The berries are plentiful, cheap, and taste amazing. Everyone knows that. But, although I love berries, like all normal people, I hate to have to spring for organic ones. And, yes, you pretty much have to spring for organic ones--berries are polluted as fck. That can totally be worth it, of course, but it kinda sucks when the store is selling two pounds of conventional strawberries for $3.99 right next to you.
It's OK, though, because PEACHES TO THE RESCUE! The peaches were so cheap at the grocery store, only $0.99 per pound. And, what's better, you can blanch and peel the skin off peaches, so that there is less pollution on them, even if they're not organic. Yayyyy!
First up, I made the Unbaked Peach and Berry Crumble from Vegan Holiday Kitchen. You know what's great about a holiday-focused cookbook? It's really code for a cooking-seasonally cookbook, which is awesome. Is it springtime? Check out the Easter recipes! Fall? Thanksgiving. Winter? Don't make me say it, you know. And during the summer, it's easy to just look through this book's "Summer Entertaining" section, which is expansive, and much focused on what to serve/bring at a barbeque.
I'm not going to lie, I didn't peel the peaches for this dish. It's just such an easy recipe and that was this whole other step that wasn't required, and I didn't do it. Hopefully I won't get cancer. I did buy organic berries, though, because I know they're particularly dirty.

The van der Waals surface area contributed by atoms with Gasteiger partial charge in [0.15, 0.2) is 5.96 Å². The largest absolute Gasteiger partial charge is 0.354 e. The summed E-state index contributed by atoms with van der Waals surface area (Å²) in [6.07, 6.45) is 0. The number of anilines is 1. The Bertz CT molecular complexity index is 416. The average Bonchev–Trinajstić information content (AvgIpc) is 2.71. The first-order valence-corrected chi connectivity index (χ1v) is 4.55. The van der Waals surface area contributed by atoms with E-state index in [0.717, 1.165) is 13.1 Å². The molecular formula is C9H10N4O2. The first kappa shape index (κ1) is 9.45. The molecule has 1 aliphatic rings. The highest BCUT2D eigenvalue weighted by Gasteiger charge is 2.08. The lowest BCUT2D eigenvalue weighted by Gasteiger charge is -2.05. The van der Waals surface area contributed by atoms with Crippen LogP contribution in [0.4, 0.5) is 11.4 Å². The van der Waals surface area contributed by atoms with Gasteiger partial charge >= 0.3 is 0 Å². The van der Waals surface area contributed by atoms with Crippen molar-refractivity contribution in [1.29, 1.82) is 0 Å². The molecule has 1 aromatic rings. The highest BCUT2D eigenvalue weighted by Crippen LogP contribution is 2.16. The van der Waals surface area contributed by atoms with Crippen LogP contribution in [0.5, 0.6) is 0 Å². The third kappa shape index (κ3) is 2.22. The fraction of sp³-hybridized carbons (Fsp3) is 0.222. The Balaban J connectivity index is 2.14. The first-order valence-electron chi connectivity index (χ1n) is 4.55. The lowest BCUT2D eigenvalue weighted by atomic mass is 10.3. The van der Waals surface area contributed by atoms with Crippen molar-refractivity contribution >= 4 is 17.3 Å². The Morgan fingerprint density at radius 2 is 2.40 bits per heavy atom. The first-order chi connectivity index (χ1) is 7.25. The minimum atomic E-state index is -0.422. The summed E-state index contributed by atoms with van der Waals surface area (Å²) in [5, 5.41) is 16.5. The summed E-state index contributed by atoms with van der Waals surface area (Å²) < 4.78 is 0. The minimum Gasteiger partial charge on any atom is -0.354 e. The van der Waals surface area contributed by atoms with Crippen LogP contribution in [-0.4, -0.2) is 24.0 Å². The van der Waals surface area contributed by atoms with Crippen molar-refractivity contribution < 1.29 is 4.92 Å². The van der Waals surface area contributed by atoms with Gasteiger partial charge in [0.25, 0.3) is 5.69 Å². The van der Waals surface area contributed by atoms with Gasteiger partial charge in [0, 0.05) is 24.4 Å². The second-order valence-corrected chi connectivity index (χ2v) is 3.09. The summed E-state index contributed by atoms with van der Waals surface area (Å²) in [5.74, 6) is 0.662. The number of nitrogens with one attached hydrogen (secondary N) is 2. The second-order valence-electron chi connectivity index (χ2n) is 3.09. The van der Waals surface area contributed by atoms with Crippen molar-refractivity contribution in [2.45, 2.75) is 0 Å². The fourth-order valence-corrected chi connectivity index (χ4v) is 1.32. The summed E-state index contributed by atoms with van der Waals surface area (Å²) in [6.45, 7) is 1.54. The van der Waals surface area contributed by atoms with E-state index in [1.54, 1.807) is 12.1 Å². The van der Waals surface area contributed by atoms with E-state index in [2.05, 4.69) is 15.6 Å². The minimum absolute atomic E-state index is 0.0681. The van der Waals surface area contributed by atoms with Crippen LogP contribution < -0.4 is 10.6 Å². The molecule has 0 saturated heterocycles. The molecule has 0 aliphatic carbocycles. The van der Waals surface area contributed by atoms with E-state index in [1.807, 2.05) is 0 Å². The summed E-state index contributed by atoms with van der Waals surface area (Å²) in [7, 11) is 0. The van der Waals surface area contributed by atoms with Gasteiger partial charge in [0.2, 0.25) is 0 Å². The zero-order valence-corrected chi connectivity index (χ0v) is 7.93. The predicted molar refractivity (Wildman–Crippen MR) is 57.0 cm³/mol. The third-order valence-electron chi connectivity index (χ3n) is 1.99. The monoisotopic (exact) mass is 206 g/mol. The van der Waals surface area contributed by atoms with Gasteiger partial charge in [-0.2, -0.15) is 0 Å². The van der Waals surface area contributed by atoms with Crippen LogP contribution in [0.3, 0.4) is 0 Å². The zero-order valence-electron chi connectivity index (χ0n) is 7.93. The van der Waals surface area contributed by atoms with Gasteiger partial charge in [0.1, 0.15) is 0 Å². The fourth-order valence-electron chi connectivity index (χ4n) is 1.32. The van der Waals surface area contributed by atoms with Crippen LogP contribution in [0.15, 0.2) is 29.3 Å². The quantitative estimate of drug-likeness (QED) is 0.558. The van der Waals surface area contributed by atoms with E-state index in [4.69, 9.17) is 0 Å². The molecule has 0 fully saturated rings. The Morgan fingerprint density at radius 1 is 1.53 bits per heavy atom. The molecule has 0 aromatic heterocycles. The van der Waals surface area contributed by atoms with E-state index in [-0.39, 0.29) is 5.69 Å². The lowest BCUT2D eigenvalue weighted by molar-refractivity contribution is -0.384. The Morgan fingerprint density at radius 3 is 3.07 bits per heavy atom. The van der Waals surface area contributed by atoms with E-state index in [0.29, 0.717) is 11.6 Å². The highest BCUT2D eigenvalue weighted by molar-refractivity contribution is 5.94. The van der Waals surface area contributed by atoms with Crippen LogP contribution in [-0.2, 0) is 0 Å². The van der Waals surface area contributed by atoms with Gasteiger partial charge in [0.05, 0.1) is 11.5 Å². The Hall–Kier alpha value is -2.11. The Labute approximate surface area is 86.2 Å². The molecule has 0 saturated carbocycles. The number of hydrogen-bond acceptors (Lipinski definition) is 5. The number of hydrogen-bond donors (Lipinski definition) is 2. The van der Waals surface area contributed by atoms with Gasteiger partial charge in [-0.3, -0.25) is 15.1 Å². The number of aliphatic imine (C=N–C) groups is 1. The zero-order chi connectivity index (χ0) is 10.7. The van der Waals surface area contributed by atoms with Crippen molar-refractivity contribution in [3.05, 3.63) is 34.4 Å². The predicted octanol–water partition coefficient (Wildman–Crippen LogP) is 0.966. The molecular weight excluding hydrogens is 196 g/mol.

I didn't take it to a potluck, though. I ate it all myself!
After I finished it, I decided I had not gotten my fill of peaches yet, and I bought tons more in order to make the Basil Peach Pie from Vegan Pie in the Sky. Goodness knows I have enough basil in my garden to use!
Now, look, I make no secret of my gross inexperience with pie crusts. This was only the second time I've made a true fruit pie, and the first time, it was a major fail, crust-wise. But I did do a couple things to try to improve it this time around. First, I asked my stepmother what the heck it means when cookbooks want you to cut the butter to put into the crust. I really had no idea! But I'm here to serve, you guys, so here goes:
Cutting the butter into the pie crust means that you literally take your stick of cold butter and use a butter knife and slice it into little squares, and THEN work them into the flour. Same with shortening.
Maybe that was obvious to you guys, but it sure wasn't to me. And, you know, Moskowitz and Romero do not actually tell you to cut the butter in their buttery crust recipe, they say to scoop out about a half-tablespoon at a time and "cut" it into the flour, or to use your fingers. All this cutting business confuses me, but I'm familiar with how to use my fingers (years of experience), so I did that.
The other thing I did to try to improve my crust-making is I bought a silicone pastry mat to help me guide how big and round to rolling pin the crust bottom and top. Oh, by the way, that link to the mat I just posted? DO YOU LIKE TO COOK? That site has the least expensive prices for high-quality cookwear I've ever seen. I bought a couple new knives from there, a knife sharpener, some silicon mats, some high-end kitchen towels, and a few needed utensils, and it ended up being, like, $80.
These thing helped me, but I still haven't gotten the hang of lattice-work. This crust is not perfect, but it's OK. It doesn't really matter, right:? The point is: basil peach pie! Basil. Peach. Pie. Who cares what the crust looks like?
I fed some to my father and step-mother, who I visited this past week, and my step-mom said it was the best thing I'd baked, but, to be honest, it seems like she says that every time I bring something over. I also fed it to some old friends of mine from my parents' stomping grounds who were all like, "Can you send this by mail order?"
Individual Heart-Shaped Apple Galettes. You know, to feed to my Pittsburgh friends this time.